The author uses a rare negative example of Buddhist lifestyle, while failing to acknowledge the abundance of positive examples.

From SLATE: This may explain why some Buddhist masters have behaved more like nihilists than saints.Chogyam Trungpa, who helped introduce Tibetan Buddhism to the United States in the 1970s, was a promiscuous drunk and bully, and he died of alcohol-related illness in 1987.

Chogyam Trungpa was a promiscuous drunk and bully, I can’t argue that, but his demeanor is extremely rare among practicing Buddhists. In fact, he even encouraged his pupils NOT to imitate his actions.  He justified his actions by saying he was trying to “wake people up”. True or not, it’s a fact that every school of thought will have those who take advantage for personal ambitions. Just as there are priests who take advantage of followers for personal gain, there is no shortage scientists who skew the truth for personal gain. The bottom line is that you will find unscrupulous individuals anywhere you go in this world.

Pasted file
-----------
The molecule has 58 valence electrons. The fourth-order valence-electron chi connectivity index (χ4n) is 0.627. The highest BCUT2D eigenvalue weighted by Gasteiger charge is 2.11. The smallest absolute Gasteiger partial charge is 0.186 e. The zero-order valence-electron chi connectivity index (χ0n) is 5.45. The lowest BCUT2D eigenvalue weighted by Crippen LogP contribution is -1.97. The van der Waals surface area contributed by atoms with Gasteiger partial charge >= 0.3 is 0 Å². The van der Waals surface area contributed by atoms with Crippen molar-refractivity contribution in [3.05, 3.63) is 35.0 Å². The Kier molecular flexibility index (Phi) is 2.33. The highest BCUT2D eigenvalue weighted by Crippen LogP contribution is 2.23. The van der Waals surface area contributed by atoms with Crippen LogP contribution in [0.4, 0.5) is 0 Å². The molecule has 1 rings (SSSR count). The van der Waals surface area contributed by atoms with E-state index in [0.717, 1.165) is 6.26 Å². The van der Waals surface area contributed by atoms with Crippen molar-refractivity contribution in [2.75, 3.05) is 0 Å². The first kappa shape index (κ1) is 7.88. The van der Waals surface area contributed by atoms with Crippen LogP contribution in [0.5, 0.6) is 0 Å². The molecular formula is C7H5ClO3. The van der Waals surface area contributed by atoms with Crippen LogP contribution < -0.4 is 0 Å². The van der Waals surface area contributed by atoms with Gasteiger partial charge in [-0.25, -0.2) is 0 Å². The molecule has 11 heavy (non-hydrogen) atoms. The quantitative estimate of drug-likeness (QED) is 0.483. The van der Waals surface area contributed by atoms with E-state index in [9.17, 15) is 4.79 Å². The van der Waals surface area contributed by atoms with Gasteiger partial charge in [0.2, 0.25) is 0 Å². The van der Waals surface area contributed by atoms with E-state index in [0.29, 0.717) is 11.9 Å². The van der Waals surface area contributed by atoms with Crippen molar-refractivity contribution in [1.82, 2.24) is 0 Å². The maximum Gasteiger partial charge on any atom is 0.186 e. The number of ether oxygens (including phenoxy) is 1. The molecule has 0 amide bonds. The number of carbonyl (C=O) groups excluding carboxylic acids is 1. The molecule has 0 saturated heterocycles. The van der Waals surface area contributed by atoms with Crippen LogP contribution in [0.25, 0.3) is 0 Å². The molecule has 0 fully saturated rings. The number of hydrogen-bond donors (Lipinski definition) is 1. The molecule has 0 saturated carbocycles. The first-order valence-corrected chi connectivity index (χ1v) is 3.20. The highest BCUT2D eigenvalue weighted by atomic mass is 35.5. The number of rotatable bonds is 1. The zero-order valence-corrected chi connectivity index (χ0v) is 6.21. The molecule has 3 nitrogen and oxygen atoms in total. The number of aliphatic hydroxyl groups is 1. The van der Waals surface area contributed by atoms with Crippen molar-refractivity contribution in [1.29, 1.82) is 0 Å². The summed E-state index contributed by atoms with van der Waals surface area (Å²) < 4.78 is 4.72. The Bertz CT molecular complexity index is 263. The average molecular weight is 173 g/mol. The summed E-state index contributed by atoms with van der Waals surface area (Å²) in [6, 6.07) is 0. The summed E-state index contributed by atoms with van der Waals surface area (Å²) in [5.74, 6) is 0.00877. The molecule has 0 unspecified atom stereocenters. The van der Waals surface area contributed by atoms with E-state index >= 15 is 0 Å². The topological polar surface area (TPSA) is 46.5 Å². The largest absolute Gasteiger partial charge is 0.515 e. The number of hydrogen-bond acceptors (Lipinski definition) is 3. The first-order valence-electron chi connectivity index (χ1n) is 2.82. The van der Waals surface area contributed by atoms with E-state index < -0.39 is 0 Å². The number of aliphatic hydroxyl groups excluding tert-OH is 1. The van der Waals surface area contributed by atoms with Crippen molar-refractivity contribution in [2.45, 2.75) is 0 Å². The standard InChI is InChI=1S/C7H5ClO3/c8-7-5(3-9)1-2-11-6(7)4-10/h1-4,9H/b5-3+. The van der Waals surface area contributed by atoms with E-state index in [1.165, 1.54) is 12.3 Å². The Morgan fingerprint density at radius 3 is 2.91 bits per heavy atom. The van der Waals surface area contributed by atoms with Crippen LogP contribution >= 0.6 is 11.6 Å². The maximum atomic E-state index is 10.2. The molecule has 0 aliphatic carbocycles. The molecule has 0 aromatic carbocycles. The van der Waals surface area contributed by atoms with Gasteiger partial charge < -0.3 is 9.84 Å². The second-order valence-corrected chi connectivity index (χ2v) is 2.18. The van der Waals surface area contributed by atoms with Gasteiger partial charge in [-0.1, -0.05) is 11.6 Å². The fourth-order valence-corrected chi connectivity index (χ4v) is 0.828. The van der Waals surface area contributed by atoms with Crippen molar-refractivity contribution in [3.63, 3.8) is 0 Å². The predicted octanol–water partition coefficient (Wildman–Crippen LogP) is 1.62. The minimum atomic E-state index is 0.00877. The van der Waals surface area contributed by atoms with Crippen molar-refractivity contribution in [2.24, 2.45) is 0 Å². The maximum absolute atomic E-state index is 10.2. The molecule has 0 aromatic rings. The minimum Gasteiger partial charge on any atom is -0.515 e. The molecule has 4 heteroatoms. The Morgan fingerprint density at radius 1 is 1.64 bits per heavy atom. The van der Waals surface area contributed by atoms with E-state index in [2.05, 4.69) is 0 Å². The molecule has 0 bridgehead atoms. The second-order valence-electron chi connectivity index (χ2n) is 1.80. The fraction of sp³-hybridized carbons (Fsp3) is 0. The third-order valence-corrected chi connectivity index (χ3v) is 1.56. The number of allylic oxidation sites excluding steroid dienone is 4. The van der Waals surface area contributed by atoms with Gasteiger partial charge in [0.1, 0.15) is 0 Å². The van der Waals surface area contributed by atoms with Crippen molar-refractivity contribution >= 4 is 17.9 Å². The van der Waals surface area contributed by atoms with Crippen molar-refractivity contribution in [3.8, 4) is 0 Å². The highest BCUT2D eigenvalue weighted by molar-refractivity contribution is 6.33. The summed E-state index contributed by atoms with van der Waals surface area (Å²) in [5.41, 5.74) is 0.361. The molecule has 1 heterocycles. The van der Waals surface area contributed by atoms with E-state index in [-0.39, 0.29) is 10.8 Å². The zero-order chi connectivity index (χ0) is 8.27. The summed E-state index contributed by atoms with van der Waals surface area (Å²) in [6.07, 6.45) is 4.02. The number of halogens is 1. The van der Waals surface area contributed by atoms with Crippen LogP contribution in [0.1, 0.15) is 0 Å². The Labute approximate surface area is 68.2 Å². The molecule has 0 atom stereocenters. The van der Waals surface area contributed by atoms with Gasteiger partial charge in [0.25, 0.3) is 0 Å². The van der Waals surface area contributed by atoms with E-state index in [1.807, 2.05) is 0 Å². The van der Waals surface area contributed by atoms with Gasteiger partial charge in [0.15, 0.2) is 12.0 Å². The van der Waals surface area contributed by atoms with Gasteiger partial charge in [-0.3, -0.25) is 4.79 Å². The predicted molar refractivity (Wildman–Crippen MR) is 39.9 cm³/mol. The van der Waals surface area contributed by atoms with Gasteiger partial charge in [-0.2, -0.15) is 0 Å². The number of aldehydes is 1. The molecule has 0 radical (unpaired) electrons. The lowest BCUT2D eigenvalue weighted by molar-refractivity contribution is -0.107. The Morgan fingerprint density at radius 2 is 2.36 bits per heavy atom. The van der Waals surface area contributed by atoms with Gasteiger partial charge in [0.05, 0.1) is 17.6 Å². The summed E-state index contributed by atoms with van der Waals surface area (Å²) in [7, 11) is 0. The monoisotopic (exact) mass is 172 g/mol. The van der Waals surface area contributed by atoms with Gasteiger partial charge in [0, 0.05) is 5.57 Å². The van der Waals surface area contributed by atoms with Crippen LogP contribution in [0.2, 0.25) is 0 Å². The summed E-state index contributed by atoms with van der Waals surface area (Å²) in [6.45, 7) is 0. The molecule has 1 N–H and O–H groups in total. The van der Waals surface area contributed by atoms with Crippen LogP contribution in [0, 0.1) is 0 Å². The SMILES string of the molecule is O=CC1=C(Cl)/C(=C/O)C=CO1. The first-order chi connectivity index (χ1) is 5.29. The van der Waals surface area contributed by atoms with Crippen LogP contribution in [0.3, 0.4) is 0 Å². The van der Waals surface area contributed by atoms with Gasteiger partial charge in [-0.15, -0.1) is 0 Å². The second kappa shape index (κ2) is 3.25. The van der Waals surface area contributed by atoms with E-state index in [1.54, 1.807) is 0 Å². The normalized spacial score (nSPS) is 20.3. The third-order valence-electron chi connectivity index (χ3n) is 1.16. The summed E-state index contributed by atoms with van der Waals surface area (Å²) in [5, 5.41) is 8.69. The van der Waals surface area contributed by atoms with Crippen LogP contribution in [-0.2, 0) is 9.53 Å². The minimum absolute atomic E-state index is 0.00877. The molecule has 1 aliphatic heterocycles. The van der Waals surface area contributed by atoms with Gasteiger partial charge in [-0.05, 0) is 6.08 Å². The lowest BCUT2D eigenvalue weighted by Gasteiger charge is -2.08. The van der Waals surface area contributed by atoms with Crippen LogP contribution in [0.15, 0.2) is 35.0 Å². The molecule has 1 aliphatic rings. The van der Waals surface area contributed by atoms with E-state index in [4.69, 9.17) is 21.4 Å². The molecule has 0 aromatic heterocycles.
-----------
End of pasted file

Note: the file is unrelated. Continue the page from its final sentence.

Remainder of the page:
Flaw 5 – Science as Truth

Comically, the author saves the biggest flaw for last. Despite the blatantly anti-theistic tone of the argument, the author makes a closing statement of putting full faith in the methods of science.

From SLATE: All religions, including Buddhism, stem from our narcissistic wish to believe that the universe was created for our benefit, as a stage for our spiritual quests. In contrast, science tells us that we are incidental, accidental.